FilmStruck, one of the best streaming services around, has a new set of films with a running theme – cops undercover. In honor of the lineup, we’re running an exclusive FilmStruck video featuring Georgia Bureau of Investigation agent discussing the life of a undercover cop and the films portraying such a dangerous gig.
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(Welcome to Now Stream This, a column dedicated to the best movies streaming on Netflix, Amazon, Hulu, and every other streaming service out there.)
Summer is over. Good riddance, I say! Bring on chilly weather, heavy jackets and pumpkins as far as the eye can see. I’m talking thousands of pumpkins here, people. As the warm weather subsides and the cooler weather prevails, it’s time to once again shun the outdoors, bundle up with your blankets and stream some movies. In this edition of Now Stream This, we have a classic from Akira Kurosawa, a spy thriller for people who have no interest in seeing the new Kingsman movie, Al Pacino hamming up, the best horror-comedy in film history, and more! Let’s get streaming
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(The Morning Watch is a recurring feature that highlights a handful of noteworthy videos from around the web. They could be video essays, fanmade productions, featurettes, short films, hilarious sketches, or just anything that has to do with our favorite movies and TV shows.)
In this edition, a video essay takes a look at the seamless, invisible visual effects in the films of David Fincher. Plus, find out what happened when master filmmakers Akira Kurosawa and Hayao Miyazaki met in 1993, and witness every single “That’s what she said” joke across all nine seasons of NBC’s The Office. Read More »
A couple weeks back, I was lucky to jump on the phone with Marvel Studios head Kevin Feige and Sony studio head turned producer Amy Pascal to talk about their new film Spider-Man: Homecoming. I ask the duo about the lessons they learned from the last Amazing Spider-Man franchise failure, the influence of Back to the Future, was the Trump campaign an influence on the film’s villain, why they watched an Akira Kurosawa movie in prep for the film, and we discuss what the end credits scene means. All this and more. Read the full Spider-Man: Homecoming Interview, after the jump.
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Cool Posts From Around the Web:
With Star Wars: A New Hope celebrating the 40th anniversary of its theatrical release this year, this is as good a time as any to dig into the film’s history.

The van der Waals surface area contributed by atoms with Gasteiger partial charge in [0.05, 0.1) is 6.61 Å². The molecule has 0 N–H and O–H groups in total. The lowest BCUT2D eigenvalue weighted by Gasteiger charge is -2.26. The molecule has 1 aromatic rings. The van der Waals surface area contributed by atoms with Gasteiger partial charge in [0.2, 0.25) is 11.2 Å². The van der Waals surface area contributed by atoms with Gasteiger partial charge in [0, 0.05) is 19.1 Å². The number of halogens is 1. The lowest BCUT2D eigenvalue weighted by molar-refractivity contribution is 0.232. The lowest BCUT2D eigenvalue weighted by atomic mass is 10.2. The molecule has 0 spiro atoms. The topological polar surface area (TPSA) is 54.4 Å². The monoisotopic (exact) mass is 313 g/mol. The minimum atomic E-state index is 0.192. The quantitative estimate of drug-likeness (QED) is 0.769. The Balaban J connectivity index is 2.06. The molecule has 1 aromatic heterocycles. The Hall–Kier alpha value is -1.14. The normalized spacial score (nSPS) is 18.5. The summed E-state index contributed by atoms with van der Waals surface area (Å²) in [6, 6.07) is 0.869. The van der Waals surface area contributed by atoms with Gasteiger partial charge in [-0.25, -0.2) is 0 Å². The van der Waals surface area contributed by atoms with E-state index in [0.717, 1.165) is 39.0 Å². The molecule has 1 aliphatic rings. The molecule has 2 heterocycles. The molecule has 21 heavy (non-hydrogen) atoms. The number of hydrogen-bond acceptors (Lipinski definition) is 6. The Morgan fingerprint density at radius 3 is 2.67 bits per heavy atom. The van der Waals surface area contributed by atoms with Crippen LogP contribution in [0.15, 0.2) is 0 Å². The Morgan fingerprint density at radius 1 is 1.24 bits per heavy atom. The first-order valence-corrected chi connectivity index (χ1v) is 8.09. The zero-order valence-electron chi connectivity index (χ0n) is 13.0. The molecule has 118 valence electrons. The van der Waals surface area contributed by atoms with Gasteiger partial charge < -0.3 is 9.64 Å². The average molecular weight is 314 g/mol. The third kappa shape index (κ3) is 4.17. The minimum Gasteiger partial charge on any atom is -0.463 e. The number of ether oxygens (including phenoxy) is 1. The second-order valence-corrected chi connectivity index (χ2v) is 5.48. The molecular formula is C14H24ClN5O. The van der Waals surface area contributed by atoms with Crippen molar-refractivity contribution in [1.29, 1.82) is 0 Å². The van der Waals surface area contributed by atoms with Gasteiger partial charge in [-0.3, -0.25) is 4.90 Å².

Knowledgable film lovers often cite Akira Kurosawa’s 1958 film The Hidden Fortress as a key influence on the young George Lucas, as the plot of that film heavily informs the original Star Wars. In it, two squabbling peasants become involved in the rescue of a princess, similar to how C-3PO and R2-D2 would get caught up in the mission to free Leia and deliver the Death Star plans.
As Wookiepedia shows, the first script treatment for Star Wars — a 1973 story synopsis that Lucas shopped around Hollywood — hews even closer in plot to The Hidden Fortress, with Lucas having straight-up plagiarized a description of that movie from a book called The Films of Akira Kurosawa by the late film historian and Japanophile Donald Richie.
But the Japanese roots of Star Wars run deeper than one artist stealing/borrowing from another (as all artists do, to the degree that they are influenced by one another). Let’s explore some of those influences: some well-known, others less perhaps so.
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We’ve been covering Kevin Tong‘s art for seven years now. You might remember his work on Gallery1988’s Lost show, or his amazing R2-D2 deconstructed poster for Mondo, his stunning Iron Giant print for MMM, his Breaking Bad infographic print which could be seen on the wall in Talking Bad, or more recently his work on Warcraft and Rocketeer. Hostly, there is just too much great artwork to mention. Our coverage of his pop culture work alone spans 4 pages worth of posts.
We’ve excited to exclusively premiere Kevin Tong’s latest poster print for Akira Kurosawa‘s RAN. See Kevin Tong’s RAN print, a variant, and learn where you can find this beauty, after the jump.